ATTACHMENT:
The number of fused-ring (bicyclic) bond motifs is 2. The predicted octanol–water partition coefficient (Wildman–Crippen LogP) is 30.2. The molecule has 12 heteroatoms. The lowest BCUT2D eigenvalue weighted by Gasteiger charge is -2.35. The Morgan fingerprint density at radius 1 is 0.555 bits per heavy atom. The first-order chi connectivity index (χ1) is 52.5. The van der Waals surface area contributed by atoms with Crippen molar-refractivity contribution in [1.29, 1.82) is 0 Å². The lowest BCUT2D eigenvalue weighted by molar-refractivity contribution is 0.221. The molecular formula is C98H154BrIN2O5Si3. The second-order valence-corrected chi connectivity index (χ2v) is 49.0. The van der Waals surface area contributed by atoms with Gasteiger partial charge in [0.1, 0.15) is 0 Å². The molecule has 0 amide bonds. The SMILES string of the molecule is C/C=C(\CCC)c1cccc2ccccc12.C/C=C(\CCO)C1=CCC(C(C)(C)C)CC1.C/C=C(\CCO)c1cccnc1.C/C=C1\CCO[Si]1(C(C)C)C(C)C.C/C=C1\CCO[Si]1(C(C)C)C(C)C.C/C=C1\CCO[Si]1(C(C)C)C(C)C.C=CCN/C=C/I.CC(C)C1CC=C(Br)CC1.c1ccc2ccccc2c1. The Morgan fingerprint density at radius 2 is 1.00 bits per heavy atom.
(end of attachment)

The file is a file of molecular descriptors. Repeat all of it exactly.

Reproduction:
The number of fused-ring (bicyclic) bond motifs is 2. The predicted octanol–water partition coefficient (Wildman–Crippen LogP) is 30.2. The molecule has 12 heteroatoms. The lowest BCUT2D eigenvalue weighted by Gasteiger charge is -2.35. The Morgan fingerprint density at radius 1 is 0.555 bits per heavy atom. The first-order chi connectivity index (χ1) is 52.5. The van der Waals surface area contributed by atoms with Crippen molar-refractivity contribution in [1.29, 1.82) is 0 Å². The lowest BCUT2D eigenvalue weighted by molar-refractivity contribution is 0.221. The molecular formula is C98H154BrIN2O5Si3. The second-order valence-corrected chi connectivity index (χ2v) is 49.0. The van der Waals surface area contributed by atoms with Gasteiger partial charge in [0.1, 0.15) is 0 Å². The molecule has 0 amide bonds. The SMILES string of the molecule is C/C=C(\CCC)c1cccc2ccccc12.C/C=C(\CCO)C1=CCC(C(C)(C)C)CC1.C/C=C(\CCO)c1cccnc1.C/C=C1\CCO[Si]1(C(C)C)C(C)C.C/C=C1\CCO[Si]1(C(C)C)C(C)C.C/C=C1\CCO[Si]1(C(C)C)C(C)C.C=CCN/C=C/I.CC(C)C1CC=C(Br)CC1.c1ccc2ccccc2c1. The Morgan fingerprint density at radius 2 is 1.00 bits per heavy atom.